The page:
Legendary Former Death Row Records Singer Jewell has Died at 53

A legend in the world of R&B often called the "First Lady of Death Row Records" has passed away. Former

Legendary Former Death Row Records Singer Jewell has Died at 53

A legend in the world of R&B often called the "First Lady of Death Row Records" has passed away.

Former Death Row Records singer Jewell Caples, known only as Jewell, has died at the age of 53, and she leaves behind a legacy a mile wide – and big shoes to fill.

The First Lady of Death Row Records has Died

The world of R&B has just beel dealt an enormous blow with the death of former Death Row Records singer Jewell.

AmbrosiaForHeads reported her death May 6, writing, "No cause of death has been made public. In March, Jewell shared on Instagram that she had recently had eight pounds of fluid in her heart, lungs, and legs. In a prayerful IG message, she wrote, 'I almost died! [I] was supposed to be airlifted to another facility. God [reversed] my symptoms extended me some grace! And gave me more time with my family and friends!'”

Heartbreakingly, that time was cut short last week. But family and friends were given more time with the one they love – something Jewell would have been appreciative of.

The former Death Row Records singer was often considered one of the movers and shakers of the legendary brand, and she was instrumental to the rise of several prominent stars – and was working on breaking back into music herself at the time of her death.

Death Row Records and Jewell

Jewell wrote the songs for and recorded with legends Dr Dre and Snoop Dogg among others during her time at Death Row.

XXL Magazine writes, "Regarded as the First-Lady of Death Row Records, Jewell appeared on tracks with N.W.A before eventually signing with Death Row in 1992. She would appear on songs with Snoop Dogg and Dr. Dre before scoring a marginal solo hit with her cover of 'Woman to Woman,' originally sung by Shirley Brown. The track peaked at No. 72 on the Billboard Hot 100 chart. She sang the chorus on Tupac's 'Thug Passion,' which appeared on his diamond-selling All Eyez on Me album."

It all started when Jewell met Suge Knight while N.W.A. was recording. Through him she met Dre, and began recording for Ruthless. Jewell was one of the first to sign with Future Shock, a precursor to what would become Death Row Records.

Life After Death Row

After leaving Death Row, Jewell wrote a memoir of her time in the industry titled, "My Blood My Sweat My Tears," in 2011.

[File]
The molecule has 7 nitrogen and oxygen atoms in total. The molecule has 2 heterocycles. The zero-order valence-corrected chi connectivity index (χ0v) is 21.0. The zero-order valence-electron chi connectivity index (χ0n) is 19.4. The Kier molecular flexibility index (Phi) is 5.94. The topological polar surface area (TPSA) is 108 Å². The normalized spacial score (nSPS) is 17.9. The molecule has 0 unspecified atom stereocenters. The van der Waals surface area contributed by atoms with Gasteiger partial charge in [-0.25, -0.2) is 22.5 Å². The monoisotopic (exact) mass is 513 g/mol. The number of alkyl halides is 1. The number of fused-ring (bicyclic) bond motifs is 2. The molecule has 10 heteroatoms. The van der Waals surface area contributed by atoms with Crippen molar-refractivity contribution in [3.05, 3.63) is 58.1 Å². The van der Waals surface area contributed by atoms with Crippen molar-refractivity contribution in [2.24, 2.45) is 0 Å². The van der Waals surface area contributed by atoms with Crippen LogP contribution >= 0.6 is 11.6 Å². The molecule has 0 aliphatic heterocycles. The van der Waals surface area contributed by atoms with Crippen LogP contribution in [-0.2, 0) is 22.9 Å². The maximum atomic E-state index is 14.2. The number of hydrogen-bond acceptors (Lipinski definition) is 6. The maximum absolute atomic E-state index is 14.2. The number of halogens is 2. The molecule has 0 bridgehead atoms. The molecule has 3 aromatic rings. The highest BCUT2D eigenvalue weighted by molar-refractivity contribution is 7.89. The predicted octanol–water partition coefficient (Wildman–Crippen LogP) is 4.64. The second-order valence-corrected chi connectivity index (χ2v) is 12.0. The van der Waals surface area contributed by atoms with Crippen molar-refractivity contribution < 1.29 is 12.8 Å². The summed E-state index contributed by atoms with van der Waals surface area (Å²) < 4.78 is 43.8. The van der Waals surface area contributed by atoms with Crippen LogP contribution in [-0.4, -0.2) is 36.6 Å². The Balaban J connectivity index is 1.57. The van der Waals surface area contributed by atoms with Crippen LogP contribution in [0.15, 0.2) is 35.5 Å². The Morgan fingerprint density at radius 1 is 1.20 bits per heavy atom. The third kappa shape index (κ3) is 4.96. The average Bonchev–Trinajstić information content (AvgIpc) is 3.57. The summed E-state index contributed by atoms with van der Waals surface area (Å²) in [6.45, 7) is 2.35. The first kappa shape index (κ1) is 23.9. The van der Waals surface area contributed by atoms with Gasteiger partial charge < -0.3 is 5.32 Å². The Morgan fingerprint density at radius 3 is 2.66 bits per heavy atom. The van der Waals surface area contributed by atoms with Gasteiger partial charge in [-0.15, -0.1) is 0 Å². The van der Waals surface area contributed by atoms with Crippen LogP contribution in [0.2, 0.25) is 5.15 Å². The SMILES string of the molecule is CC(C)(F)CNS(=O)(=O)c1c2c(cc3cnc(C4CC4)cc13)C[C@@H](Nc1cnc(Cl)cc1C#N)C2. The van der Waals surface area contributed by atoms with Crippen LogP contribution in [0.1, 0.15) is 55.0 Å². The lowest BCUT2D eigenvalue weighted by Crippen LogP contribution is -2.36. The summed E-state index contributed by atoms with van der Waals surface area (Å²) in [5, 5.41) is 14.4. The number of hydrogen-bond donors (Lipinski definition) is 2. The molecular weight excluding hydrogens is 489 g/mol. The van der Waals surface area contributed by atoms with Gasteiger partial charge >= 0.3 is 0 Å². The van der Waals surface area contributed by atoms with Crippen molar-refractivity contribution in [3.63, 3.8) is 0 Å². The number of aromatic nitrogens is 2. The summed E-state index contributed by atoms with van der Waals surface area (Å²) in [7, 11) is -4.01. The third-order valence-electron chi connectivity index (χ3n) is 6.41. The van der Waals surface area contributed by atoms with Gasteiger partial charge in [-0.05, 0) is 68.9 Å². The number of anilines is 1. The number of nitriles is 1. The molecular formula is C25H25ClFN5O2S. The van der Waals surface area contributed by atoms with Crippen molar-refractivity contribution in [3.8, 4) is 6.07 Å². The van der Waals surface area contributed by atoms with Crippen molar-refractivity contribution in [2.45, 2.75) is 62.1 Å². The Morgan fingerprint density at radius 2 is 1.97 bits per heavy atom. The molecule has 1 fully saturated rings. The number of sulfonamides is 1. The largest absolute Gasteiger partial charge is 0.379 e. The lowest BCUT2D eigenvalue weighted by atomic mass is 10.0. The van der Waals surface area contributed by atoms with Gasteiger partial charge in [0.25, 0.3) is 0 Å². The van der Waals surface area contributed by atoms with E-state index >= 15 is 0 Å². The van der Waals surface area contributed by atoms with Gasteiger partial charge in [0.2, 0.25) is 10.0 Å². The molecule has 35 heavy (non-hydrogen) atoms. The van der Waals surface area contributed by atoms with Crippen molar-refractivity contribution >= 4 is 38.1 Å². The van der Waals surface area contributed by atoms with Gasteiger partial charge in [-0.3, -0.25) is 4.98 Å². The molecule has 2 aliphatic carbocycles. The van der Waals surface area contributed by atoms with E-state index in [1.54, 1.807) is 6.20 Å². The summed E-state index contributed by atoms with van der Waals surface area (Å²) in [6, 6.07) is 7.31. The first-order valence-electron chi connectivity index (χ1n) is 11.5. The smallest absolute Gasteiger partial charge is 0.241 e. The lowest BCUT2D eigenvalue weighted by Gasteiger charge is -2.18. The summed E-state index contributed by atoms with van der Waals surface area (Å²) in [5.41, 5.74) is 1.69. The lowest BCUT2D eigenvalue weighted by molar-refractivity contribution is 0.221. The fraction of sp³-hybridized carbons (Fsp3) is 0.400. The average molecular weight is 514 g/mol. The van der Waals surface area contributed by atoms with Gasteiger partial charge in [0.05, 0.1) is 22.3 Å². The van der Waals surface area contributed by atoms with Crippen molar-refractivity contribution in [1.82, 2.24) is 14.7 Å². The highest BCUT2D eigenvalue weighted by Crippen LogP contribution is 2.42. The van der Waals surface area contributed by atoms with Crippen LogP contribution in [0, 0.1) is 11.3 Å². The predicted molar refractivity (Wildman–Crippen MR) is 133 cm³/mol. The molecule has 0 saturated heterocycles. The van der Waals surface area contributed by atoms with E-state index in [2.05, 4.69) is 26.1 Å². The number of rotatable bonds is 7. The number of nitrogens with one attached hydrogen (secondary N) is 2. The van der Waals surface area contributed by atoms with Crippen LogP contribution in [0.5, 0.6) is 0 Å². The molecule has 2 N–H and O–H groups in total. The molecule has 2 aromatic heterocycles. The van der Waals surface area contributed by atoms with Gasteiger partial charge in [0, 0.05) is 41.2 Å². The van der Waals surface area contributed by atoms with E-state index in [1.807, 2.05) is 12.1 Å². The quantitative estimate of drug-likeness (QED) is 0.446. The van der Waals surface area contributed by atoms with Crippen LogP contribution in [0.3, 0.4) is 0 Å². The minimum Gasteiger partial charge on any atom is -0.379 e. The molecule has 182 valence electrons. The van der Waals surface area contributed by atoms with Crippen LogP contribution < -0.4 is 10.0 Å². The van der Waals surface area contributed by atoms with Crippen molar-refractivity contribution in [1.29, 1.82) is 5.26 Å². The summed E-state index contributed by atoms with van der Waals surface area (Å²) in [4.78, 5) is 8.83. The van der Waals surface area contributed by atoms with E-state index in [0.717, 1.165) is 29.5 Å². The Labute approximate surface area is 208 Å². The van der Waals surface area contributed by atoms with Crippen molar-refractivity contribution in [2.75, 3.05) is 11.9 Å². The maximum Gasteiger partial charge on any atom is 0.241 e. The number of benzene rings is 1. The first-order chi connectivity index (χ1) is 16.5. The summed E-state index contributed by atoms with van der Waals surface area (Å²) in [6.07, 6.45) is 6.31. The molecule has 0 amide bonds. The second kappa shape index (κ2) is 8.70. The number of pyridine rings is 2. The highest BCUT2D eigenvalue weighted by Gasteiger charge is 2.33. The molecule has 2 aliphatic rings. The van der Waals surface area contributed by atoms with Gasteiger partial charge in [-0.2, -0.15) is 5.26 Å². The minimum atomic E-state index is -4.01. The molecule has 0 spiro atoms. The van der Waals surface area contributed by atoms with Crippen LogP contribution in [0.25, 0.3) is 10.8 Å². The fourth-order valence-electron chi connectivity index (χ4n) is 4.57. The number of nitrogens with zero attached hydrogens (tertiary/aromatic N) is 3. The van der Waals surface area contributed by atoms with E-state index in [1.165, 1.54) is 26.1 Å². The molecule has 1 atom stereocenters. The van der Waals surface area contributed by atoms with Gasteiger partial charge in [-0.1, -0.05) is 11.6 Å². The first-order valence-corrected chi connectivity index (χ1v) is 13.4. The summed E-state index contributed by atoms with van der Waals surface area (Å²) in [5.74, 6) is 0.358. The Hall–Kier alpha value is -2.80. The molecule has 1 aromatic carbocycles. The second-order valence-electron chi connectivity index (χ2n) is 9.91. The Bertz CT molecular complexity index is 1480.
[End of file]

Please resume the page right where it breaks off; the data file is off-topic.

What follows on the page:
More recently, Jewell hosted a series of stories on The Art of Dialogue's YouTube channel. Through these stories, Jewell shared of her time in the industry and at the forefront of Death Row.

AmbrosiaForHeads writes, "In a 2021 interview with The Art Of Dialogue, Jewell described her contributions to music. She recalls singing on N.W.A.’s 'I’d Rather F–k You.' Jewell followed collaborating producer Dr. Dre from Eazy E’s Ruthless Records to a fledgling Death Row Records. After solo work on the Deep Cover soundtrack, she appeared on 'Let Me Ride' and 'B—–s Ain’t S–t' from Dr. Dre’s The Chronic. The singer then followed with 'What’s My Name' and 'Gin And Juice' from Snoop Doggy Dogg’s Doggystyle. By the mid-1990s, Jewell featured on Tha Dogg Pound’s 'What Would You Do?' and Snoop’s 'Murder Was The Case.' 'Mostly every song I ever did, I wrote my own lyrics [and] it was a hit,' she asserted in a late 2021 interview. In 1995, Jewell’s own song, the DJ Quik co-produced 'Woman To Woman,' reached #72 on the Billboard Top 100. Despite the traction from the Murder Was The Case soundtrack single, Jewell’s slated debut album, Black Diamond, remained shelved until the label sold in the 2000s. After some time away, Jewell later rejoined Death Row for Tupac’s All Eyez On Me double album."

The most recent activity on her Instagram was advertising for her new podcast, The Jewell Xperience Broadcast.

In 1998, Jewell reunited with some of her former colleagues Snoop and Dre – and in 2021, she flew to New York to work with Puff Daddy.

Jewell's place in the industry in what was a male-dominated era proves that she had the chops to hang with the big boys.

Her loss will be felt for years to come and the lack of what would have been her triumphant return to music will have to go unheard (unless there's a postmortem album).

Jewell leaves behind friends, loved ones – and a legacy of forging her own path.